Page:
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Problem of photon torpedo

  1. Jan 29, 2007 #1
    1. The problem statement, all variables and given/known data
    A star-wars laser satellite, whose mass is 5000 kg, is orbiting Earth at a speed of 10.0 km/s. It launches a photon torpedo at an enemy missile which is directly in front of it. The photon torpedo contains [tex]10^3^3[/tex] photons, each having a wavelength of 200nm. What is the speed of the weapons satellite just after the launch?

    2. Relevant equations
    Conservation Of Momentum(?)(COM)
    [tex]K_m_a_x = hf - \varphi[/tex]
    [tex]KE = \gamma mc^2 - mc^2[/tex]
    [tex]p = E/c[/tex]
    [tex]v = f\lambda[/tex]
    3. The attempt at a solution

    Since we have [tex]\lambda = 200nm[/tex] we can then obtain f = 1.5*10^15 Hz.

    However, from here on, i am lost. How do we use the number of photons and equate it in to [tex]p = E/c[/tex] and finally COM. And then there is also a problem of E which i am unable to find since i don't have h, [tex]K_m_a_x = hf - \varphi[/tex].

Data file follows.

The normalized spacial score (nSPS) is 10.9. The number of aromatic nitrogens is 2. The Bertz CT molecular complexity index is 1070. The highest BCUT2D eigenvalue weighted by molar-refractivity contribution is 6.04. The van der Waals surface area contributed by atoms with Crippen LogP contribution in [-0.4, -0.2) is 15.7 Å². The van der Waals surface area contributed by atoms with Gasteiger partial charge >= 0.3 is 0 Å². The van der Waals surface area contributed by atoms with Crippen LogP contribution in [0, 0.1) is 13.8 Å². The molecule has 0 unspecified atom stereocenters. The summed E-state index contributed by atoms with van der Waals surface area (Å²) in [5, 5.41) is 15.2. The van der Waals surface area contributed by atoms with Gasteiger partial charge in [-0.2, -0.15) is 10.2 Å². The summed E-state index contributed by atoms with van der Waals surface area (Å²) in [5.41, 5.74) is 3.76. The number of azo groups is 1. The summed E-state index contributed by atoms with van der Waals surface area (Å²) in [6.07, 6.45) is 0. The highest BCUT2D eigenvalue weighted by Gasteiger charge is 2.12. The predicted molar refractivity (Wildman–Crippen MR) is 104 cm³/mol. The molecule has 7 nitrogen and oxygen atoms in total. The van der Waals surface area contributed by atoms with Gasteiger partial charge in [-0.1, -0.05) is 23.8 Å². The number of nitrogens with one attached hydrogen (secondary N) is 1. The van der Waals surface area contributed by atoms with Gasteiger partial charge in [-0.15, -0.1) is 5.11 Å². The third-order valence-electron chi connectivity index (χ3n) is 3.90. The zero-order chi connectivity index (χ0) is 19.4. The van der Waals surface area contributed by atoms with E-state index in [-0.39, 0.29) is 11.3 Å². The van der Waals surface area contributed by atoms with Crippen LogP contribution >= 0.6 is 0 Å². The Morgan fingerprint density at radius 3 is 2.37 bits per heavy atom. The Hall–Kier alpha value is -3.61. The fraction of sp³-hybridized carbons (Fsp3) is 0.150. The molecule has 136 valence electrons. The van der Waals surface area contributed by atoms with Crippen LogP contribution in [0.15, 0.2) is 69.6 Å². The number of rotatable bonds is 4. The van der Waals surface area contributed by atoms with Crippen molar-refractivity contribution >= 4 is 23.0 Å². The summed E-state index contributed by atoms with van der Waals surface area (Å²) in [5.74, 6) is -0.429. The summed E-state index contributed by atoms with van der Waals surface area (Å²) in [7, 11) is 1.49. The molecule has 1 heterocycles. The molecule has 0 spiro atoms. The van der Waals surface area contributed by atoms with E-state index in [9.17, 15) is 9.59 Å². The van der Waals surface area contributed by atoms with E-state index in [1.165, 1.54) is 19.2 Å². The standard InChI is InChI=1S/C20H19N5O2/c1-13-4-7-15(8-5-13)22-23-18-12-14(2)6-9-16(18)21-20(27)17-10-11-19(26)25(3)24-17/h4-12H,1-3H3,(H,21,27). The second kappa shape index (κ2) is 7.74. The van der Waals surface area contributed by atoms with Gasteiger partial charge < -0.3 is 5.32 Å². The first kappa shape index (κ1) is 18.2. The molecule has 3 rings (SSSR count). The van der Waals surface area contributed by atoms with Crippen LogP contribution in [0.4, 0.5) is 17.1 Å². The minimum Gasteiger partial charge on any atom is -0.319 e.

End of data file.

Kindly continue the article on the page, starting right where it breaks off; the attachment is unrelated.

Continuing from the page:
Any help will be appreciated. Thanks
  2. jcsd
  3. Jan 29, 2007 #2
    This feels like the typical momentum problem involving light, but using sci-fi scale numbers. In these cases, there are a few things to take into consideration:
    -conservation of momentum
    -conservation of energy

    As for the relevant equations, there may have been some confusion on what [tex]K_m_a_x = hf - \varphi[/tex], the photoelectric work function, is used for.
    There is also another equation that can be used to find the energy of the photon, not involving [tex]p[/tex]. And h is Plank's constant. Take another look at the possibilities. =)
  4. Feb 2, 2007 #3
    Well i have calculated i out heres what i have obtain :

    [tex]p = \frac{h}{\lambda} * 10^3^3[/tex] Since no. of photon is [tex]10^3^3[/tex]

    Then using Conservation of momentum, i get :

    [tex]mv = p_p_h_o_t_o_n[/tex]
    Which works v out to about 662.6 m/s
    The speed of satellite is therefore 10,000 - 662.6 = 9337.4 m/s

    Can anyone confirm my result?
  5. Feb 2, 2007 #4

    Meir Achuz

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    What you do seems correct, but the answer should be to 2 sf, so
    \delta v=660 and v_sat=9,300.
  6. Feb 2, 2007 #5
    Thanks for the help
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